what is the actual application of fullerenes nowadays?
That is a great question Damian. best way to answer that question is to Google it. there are hundreds of applications for buck minister fullerenes, from medical to aerospace. you can also find plenty of research papers that will give you great detail on the potential applications of fullerenes.
what is the Synthesis, properties,and applications of carbon nano chemistry
Abhijith Reply
Mostly, they use nano carbon for electronics and for materials to be strengthened.
is Bucky paper clear?
so some one know about replacing silicon atom with phosphorous in semiconductors device?
s. Reply
Yeah, it is a pain to say the least. You basically have to heat the substarte up to around 1000 degrees celcius then pass phosphene gas over top of it, which is explosive and toxic by the way, under very low pressure.
Do you know which machine is used to that process?
how to fabricate graphene ink ?
for screen printed electrodes ?
What is lattice structure?
s. Reply
of graphene you mean?
or in general
in general
Graphene has a hexagonal structure
On having this app for quite a bit time, Haven't realised there's a chat room in it.
what is biological synthesis of nanoparticles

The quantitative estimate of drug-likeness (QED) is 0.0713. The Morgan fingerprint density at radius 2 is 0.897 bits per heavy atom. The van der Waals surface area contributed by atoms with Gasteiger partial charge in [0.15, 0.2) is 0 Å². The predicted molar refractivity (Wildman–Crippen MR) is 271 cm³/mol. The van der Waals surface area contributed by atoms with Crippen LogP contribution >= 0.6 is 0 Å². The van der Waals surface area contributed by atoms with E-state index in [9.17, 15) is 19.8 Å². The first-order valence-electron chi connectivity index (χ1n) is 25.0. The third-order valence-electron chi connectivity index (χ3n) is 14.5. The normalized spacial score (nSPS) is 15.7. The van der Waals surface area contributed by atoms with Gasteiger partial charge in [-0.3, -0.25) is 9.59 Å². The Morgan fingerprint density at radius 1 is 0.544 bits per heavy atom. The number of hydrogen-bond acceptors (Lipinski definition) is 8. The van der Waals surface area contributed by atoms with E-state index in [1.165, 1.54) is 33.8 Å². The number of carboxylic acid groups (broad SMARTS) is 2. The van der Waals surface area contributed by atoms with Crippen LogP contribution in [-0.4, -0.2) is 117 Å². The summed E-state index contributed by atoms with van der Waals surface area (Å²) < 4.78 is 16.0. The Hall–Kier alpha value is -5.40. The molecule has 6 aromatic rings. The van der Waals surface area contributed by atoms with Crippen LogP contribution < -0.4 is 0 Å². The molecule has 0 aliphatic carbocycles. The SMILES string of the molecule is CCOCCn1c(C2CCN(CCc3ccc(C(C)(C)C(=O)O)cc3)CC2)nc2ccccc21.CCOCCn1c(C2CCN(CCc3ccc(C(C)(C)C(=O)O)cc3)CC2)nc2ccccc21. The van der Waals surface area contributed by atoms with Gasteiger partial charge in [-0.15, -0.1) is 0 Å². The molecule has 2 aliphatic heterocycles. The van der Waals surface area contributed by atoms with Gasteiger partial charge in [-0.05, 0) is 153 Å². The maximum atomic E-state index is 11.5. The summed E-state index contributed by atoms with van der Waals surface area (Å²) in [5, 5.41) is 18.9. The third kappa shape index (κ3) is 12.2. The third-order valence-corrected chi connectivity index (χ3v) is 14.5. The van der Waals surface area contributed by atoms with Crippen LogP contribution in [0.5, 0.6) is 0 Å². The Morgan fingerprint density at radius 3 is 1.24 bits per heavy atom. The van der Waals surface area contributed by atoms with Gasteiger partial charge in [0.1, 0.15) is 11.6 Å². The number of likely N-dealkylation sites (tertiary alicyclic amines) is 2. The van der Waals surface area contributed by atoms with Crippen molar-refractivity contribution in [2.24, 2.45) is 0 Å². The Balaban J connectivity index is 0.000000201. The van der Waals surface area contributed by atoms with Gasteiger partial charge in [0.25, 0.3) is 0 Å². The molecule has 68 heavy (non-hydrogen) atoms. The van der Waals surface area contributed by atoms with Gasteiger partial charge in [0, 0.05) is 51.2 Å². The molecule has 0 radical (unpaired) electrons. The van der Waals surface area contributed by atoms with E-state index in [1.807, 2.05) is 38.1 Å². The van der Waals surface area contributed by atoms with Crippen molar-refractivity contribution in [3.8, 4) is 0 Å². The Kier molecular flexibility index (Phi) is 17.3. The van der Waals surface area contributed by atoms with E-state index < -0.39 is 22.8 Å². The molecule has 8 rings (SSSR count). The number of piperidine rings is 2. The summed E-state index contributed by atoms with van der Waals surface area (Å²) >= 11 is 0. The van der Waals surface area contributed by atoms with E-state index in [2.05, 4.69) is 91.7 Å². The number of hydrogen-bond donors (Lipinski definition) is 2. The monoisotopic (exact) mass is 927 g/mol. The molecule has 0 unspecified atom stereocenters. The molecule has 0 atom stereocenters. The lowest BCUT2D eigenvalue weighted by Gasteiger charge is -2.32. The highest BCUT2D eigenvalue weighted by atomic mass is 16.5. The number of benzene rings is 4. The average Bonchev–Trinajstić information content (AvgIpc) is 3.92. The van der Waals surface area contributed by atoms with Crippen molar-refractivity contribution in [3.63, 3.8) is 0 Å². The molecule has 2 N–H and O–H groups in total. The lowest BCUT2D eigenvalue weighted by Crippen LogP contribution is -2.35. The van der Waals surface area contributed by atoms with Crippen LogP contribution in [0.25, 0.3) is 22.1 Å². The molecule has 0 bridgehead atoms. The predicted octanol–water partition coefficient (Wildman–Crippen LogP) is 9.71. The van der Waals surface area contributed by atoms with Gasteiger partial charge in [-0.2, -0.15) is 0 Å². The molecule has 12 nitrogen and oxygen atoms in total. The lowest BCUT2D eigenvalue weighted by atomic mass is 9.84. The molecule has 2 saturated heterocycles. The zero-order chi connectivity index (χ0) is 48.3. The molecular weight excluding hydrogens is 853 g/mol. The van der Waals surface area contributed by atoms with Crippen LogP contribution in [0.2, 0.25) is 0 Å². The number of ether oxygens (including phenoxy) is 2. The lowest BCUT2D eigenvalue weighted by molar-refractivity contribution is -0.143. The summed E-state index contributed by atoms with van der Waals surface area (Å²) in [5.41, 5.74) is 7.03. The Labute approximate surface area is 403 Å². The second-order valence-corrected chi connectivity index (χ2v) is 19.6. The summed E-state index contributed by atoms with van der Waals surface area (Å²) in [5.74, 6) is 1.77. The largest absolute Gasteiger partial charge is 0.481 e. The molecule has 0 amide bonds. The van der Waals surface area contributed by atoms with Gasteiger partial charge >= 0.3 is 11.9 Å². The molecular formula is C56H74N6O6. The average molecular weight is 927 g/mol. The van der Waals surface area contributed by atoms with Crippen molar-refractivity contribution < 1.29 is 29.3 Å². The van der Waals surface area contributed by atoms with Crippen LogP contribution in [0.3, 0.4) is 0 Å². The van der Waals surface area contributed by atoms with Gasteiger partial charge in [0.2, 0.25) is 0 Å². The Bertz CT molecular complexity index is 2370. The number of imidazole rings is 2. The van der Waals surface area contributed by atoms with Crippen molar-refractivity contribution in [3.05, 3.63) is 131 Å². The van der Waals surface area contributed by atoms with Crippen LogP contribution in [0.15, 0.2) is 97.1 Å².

Sanket Reply
what's the easiest and fastest way to the synthesize AgNP?
Damian Reply
types of nano material
abeetha Reply
I start with an easy one. carbon nanotubes woven into a long filament like a string
many many of nanotubes
what is the k.e before it land
what is the function of carbon nanotubes?
I'm interested in nanotube
what is nanomaterials​ and their applications of sensors.
Ramkumar Reply
what is nano technology
Sravani Reply
what is system testing?
preparation of nanomaterial
Victor Reply
Yes, Nanotechnology has a very fast field of applications and their is always something new to do with it...
Himanshu Reply
good afternoon madam
what is system testing
what is the application of nanotechnology?
In this morden time nanotechnology used in many field . 1-Electronics-manufacturad IC ,RAM,MRAM,solar panel etc 2-Helth and Medical-Nanomedicine,Drug Dilivery for cancer treatment etc 3- Atomobile -MEMS, Coating on car etc. and may other field for details you can check at Google
anybody can imagine what will be happen after 100 years from now in nano tech world
after 100 year this will be not nanotechnology maybe this technology name will be change . maybe aftet 100 year . we work on electron lable practically about its properties and behaviour by the different instruments
name doesn't matter , whatever it will be change... I'm taking about effect on circumstances of the microscopic world
how hard could it be to apply nanotechnology against viral infections such HIV or Ebola?
silver nanoparticles could handle the job?
not now but maybe in future only AgNP maybe any other nanomaterials
I'm interested in Nanotube
this technology will not going on for the long time , so I'm thinking about femtotechnology 10^-15
can nanotechnology change the direction of the face of the world
Prasenjit Reply
how did you get the value of 2000N.What calculations are needed to arrive at it
Smarajit Reply